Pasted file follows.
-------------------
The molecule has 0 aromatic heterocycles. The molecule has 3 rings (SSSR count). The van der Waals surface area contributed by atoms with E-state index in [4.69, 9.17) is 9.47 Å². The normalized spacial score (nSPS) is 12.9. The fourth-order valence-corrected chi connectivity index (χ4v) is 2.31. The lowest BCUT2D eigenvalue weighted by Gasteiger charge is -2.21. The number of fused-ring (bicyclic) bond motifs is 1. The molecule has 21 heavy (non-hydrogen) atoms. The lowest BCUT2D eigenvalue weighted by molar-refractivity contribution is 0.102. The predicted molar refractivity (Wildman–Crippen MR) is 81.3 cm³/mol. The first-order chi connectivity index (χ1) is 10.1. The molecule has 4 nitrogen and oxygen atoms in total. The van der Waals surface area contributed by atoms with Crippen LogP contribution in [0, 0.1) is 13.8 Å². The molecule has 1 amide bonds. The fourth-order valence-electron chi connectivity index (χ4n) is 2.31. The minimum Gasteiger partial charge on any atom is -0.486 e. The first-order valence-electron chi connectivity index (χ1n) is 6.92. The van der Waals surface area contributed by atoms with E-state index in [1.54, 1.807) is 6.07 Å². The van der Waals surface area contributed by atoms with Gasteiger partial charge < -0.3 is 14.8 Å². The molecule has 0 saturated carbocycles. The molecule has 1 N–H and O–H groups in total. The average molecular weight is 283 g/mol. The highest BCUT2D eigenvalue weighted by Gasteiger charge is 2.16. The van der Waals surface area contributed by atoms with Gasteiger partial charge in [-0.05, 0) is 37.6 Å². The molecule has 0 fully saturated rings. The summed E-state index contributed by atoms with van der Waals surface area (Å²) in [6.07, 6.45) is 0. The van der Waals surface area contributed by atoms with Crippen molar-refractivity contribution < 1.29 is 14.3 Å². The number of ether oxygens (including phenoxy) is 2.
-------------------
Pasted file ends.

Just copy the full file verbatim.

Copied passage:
The molecule has 0 aromatic heterocycles. The molecule has 3 rings (SSSR count). The van der Waals surface area contributed by atoms with E-state index in [4.69, 9.17) is 9.47 Å². The normalized spacial score (nSPS) is 12.9. The fourth-order valence-corrected chi connectivity index (χ4v) is 2.31. The lowest BCUT2D eigenvalue weighted by Gasteiger charge is -2.21. The number of fused-ring (bicyclic) bond motifs is 1. The molecule has 21 heavy (non-hydrogen) atoms. The lowest BCUT2D eigenvalue weighted by molar-refractivity contribution is 0.102. The predicted molar refractivity (Wildman–Crippen MR) is 81.3 cm³/mol. The first-order chi connectivity index (χ1) is 10.1. The molecule has 4 nitrogen and oxygen atoms in total. The van der Waals surface area contributed by atoms with Crippen LogP contribution in [0, 0.1) is 13.8 Å². The molecule has 1 amide bonds. The fourth-order valence-electron chi connectivity index (χ4n) is 2.31. The minimum Gasteiger partial charge on any atom is -0.486 e. The first-order valence-electron chi connectivity index (χ1n) is 6.92. The van der Waals surface area contributed by atoms with E-state index in [1.54, 1.807) is 6.07 Å². The van der Waals surface area contributed by atoms with Gasteiger partial charge < -0.3 is 14.8 Å². The molecule has 0 saturated carbocycles. The molecule has 1 N–H and O–H groups in total. The average molecular weight is 283 g/mol. The highest BCUT2D eigenvalue weighted by Gasteiger charge is 2.16. The van der Waals surface area contributed by atoms with Gasteiger partial charge in [-0.05, 0) is 37.6 Å². The molecule has 0 fully saturated rings. The summed E-state index contributed by atoms with van der Waals surface area (Å²) in [6.07, 6.45) is 0. The van der Waals surface area contributed by atoms with Crippen molar-refractivity contribution < 1.29 is 14.3 Å². The number of ether oxygens (including phenoxy) is 2.